Spathiphyllum is a genus of about 47 species of monocotyledonous flowering plants in the family Araceae, native to tropical regions of the Americas and southeastern Asia. Certain species of Spathiphyllum are commonly known as spath or peace lilies.
The peace lily is a tropical species that is a favorite flowering houseplant. A striking plant when used in mass display, the peace lily blooms in spring with long-lasting flowers that hover gracefully over the leaves on the stalks. A well-grown peace lily may bloom twice a year, resulting in several months of flowers. The plant has glossy oval leaves with points that emerge from the soil.
Peace lilies are indisputably terrific as houseplants. Small varieties look attractive on a tabletop and bigger ones can occupy a nice-sized spot on the floor. They filter more indoor pollutants than most other plants, so are great for bedrooms or other frequented rooms. Inside the tropical plant's pores, toxic gases like carbon monoxide and formaldehyde are broken down and neutralized. Peace lily can also be grown outdoors in warm climates, where it can tower as much as 6 feet high.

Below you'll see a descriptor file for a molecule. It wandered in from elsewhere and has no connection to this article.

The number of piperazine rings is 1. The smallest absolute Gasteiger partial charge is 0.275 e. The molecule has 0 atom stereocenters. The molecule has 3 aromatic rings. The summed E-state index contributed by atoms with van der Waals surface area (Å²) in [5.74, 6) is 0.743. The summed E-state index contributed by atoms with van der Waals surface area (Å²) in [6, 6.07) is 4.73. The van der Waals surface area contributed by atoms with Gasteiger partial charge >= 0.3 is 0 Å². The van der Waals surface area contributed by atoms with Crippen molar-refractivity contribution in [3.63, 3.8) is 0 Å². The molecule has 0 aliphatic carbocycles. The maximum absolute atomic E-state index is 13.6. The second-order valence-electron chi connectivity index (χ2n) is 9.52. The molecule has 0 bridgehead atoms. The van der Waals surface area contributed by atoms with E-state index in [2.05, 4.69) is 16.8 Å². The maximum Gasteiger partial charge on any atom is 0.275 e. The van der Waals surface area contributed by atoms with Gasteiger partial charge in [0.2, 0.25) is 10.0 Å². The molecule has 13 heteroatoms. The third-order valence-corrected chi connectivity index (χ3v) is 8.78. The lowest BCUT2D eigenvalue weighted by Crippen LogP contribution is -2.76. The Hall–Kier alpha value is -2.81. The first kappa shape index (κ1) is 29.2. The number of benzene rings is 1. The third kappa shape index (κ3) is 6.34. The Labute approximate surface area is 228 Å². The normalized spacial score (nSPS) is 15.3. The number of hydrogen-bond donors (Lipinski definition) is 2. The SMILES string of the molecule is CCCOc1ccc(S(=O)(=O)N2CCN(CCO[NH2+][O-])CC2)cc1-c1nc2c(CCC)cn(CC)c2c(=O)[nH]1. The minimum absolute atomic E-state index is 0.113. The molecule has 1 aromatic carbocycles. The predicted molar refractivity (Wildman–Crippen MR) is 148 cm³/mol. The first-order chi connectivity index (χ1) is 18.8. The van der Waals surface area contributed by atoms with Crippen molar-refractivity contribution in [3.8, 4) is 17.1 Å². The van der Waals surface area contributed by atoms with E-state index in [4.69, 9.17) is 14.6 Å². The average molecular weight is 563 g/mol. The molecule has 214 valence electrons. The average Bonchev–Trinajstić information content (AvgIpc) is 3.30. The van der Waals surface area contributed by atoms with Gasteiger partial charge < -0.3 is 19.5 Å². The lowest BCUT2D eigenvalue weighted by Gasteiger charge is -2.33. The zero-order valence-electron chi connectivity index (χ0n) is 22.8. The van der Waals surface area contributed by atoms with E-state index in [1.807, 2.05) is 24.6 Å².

Despite their name, peace lilies are not members of the lily family. The peace lily is a member of the Araceae family of plants, known collectively as aroids. It is related to the philodendron, anthurium, and alocasia—also very popular as houseplants.
Although it is called a "lily", the peace lily is not a true lily from the family Liliaceae. True lilies are highly toxic (poisonous) to cats and dogs, but the peace lily, spathiphyllum is only mildly toxic to humans and other animals when ingested. It contains calcium oxalate crystals, which can cause skin irritation, a burning sensation in the mouth, difficulty swallowing, and nausea, but it does not contain the toxins found in true lilies, which could cause acute kidney failure in cats and some other animals.